For every successful business, there comes a point when personal financing is no longer enough to sustain the growth of the company. Whether they need to purchase larger, more advanced equipment to meet production demand, buy more inventory or more property to expand operations, or hire more staff, most businesses will be left with no choice but to reach out to a bank for a business loan eventually.
Unfortunately, many loan requests will get rejected, especially if the request comes from SMBs (Small and Midsize Businesses), also known as SMEs (Small and Medium-sized Enterprises).
It is increasingly difficult for SMBs to get loans through traditional methods such as banks (most banks in the US, for example, won’t give out loans below $100,000), which raises the stakes even higher for everyone competing to secure a bank loan. By understanding the main reasons why banks reject loan requests, you can get a leg-up on the competition and ensure that you take the appropriate measures to protect yourself before making an application.
These are the top five reasons why banks will reject a loan request:
What Is Your Credit Score/History?
When banks loan money to businesses, the number one thing that concerns them is whether they will be able to get their money back. Your credit score, which represents your company's financial history, is the most useful indicator in verifying that you're a trustworthy business that can pay back its debts. Banks want to ensure that you have a long-established record of paying back your debts on time (most banks require a transaction history of a minimum of two years) before they will approve a loan.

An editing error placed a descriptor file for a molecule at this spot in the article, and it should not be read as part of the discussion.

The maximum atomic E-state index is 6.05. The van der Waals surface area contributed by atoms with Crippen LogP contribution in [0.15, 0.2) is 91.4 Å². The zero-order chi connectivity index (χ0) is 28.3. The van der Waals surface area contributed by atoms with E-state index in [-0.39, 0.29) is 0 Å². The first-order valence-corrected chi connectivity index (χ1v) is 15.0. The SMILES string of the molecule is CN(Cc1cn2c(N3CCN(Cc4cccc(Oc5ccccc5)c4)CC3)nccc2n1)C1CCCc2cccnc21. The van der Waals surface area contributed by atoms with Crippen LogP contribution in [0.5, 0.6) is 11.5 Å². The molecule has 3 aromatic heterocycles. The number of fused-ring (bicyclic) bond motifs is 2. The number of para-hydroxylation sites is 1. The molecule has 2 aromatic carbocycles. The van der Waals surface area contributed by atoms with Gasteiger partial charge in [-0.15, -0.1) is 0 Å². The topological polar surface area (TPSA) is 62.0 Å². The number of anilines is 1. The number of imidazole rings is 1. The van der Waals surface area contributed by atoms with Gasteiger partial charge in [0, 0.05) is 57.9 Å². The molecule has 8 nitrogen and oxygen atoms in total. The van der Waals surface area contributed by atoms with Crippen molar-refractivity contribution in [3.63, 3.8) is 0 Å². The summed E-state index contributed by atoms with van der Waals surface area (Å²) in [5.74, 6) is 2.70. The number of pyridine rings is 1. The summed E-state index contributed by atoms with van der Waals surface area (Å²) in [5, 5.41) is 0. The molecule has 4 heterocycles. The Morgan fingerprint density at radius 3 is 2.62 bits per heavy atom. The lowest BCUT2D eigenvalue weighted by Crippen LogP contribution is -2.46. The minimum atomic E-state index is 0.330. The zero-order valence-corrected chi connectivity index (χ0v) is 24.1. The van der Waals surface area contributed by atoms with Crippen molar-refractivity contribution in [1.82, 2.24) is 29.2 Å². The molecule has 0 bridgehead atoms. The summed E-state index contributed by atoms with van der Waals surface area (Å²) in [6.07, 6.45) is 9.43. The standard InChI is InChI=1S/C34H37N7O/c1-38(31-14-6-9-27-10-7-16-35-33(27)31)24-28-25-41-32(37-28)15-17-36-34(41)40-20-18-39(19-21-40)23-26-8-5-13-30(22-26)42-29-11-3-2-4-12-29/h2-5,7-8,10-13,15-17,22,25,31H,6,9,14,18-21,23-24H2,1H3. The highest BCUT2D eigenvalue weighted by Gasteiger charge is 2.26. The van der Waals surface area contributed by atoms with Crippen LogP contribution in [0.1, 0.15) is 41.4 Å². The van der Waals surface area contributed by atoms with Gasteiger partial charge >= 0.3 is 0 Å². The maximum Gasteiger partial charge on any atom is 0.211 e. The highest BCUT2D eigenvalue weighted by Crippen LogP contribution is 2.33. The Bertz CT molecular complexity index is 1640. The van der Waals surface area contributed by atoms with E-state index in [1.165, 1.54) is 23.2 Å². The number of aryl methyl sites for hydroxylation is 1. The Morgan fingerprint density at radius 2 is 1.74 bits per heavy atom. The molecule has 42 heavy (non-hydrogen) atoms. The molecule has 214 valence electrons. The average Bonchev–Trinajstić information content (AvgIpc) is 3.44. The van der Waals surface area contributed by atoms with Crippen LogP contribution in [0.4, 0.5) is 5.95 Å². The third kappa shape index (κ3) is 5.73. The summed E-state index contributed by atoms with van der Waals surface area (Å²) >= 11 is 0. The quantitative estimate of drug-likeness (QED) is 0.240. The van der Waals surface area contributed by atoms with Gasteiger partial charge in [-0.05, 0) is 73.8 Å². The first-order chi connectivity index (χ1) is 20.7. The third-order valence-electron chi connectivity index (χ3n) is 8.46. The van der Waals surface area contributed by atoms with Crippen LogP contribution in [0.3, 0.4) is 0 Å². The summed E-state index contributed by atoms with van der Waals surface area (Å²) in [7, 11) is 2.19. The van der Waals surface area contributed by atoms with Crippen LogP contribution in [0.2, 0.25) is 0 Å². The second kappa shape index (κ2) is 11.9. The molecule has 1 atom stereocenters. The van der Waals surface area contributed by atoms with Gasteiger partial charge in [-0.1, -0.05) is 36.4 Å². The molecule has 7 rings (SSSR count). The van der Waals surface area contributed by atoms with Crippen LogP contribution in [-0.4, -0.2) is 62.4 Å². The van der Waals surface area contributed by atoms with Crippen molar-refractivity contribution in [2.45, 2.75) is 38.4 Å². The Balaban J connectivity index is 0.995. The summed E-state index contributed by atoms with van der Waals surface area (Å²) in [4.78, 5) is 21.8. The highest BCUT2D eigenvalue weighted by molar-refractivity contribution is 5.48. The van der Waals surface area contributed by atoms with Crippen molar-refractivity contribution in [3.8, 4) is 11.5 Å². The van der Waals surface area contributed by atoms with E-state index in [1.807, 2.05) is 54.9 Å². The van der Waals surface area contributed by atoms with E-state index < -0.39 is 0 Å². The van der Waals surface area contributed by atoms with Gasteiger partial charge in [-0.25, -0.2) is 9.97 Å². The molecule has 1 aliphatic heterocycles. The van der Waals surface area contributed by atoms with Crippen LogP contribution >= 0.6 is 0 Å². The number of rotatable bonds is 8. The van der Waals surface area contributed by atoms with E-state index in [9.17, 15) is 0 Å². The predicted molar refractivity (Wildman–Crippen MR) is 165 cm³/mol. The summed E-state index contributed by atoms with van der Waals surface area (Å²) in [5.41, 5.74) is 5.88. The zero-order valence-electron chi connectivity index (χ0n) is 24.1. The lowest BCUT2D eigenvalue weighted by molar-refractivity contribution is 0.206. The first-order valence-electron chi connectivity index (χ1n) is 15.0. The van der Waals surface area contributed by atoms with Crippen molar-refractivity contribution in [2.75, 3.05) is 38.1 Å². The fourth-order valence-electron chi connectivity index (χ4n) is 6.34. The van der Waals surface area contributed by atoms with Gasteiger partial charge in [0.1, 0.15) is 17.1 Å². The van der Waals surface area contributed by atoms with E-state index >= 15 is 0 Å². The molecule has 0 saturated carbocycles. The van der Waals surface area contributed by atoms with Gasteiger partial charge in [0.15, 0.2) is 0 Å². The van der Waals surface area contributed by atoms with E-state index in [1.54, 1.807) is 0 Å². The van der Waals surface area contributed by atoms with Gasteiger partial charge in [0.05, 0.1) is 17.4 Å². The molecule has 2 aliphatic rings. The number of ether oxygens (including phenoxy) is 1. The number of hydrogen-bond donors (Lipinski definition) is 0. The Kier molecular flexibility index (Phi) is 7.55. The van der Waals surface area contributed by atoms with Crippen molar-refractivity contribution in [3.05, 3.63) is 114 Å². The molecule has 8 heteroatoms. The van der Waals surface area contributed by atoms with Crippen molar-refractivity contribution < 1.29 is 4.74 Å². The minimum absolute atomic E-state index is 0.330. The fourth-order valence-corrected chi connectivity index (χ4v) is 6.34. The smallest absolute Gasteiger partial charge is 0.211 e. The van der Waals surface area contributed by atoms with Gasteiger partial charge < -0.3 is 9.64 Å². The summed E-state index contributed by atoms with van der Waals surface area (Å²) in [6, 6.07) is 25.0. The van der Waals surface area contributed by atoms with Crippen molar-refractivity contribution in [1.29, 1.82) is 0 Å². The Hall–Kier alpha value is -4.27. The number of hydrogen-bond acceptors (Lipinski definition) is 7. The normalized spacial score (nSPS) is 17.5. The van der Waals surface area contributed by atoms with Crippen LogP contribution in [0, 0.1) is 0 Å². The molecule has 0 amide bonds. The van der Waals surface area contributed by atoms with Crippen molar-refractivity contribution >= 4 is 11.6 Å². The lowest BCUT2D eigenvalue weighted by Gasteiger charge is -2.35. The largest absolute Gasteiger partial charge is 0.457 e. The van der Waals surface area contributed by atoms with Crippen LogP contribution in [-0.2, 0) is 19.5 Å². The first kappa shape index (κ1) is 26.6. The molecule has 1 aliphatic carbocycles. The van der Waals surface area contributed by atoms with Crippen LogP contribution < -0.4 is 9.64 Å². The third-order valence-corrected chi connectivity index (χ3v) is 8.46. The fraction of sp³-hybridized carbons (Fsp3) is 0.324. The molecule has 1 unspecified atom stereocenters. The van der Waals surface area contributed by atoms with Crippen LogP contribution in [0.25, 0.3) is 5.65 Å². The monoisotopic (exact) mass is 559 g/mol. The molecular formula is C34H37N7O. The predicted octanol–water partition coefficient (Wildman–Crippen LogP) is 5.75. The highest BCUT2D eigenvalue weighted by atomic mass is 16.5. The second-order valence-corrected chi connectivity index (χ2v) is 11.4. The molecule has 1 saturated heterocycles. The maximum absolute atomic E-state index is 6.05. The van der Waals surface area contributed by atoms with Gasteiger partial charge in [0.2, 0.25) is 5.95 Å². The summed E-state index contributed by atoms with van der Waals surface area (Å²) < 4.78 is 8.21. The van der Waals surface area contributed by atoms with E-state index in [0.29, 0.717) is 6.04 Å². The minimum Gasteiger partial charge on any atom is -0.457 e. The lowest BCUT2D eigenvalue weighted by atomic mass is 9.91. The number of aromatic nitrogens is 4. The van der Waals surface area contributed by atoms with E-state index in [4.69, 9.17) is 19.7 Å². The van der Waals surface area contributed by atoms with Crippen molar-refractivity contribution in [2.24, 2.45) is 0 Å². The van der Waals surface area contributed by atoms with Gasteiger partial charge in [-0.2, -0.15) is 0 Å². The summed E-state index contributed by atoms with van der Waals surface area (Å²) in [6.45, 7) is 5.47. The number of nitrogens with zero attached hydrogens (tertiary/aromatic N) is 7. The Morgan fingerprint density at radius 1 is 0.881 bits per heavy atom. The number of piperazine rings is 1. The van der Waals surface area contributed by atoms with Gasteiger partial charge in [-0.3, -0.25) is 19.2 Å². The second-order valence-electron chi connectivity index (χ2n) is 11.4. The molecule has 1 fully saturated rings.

If your business has a bad credit history due to poor cash management and not paying back debts, then the bank is not likely to trust your ability to pay back your loan and will, therefore, reject your loan application.
Bonus Tip: One of the best things you can do to build good credit is to always pay your bills on time, or even better, early.
Another reason you might get rejected for a bank loan is if you can't provide either sufficient collateral or the specific type that the lender requires.
Collateral is an essential component to the approval of loans because it protects lenders if the borrower cannot repay their debt by giving them something of equal value to the amount borrowed. This typically includes big-ticket assets, such as property and factory equipment. At the same time, it acts as an incentive for the borrower to pay back their loan, so they won’t risk losing their assets.
Bonus Tip: Small businesses which do not have anything to offer as collateral have the option of an unsecured loan. This is a loan without the requirement of collateral, which means that if you cannot pay off your debt, the lender can't take possession of your assets.
Evidence of Inconsistent Cash Flow
As we mentioned earlier, banks want to ensure that you have a steady enough cash flow to pay back your loan before lending you money.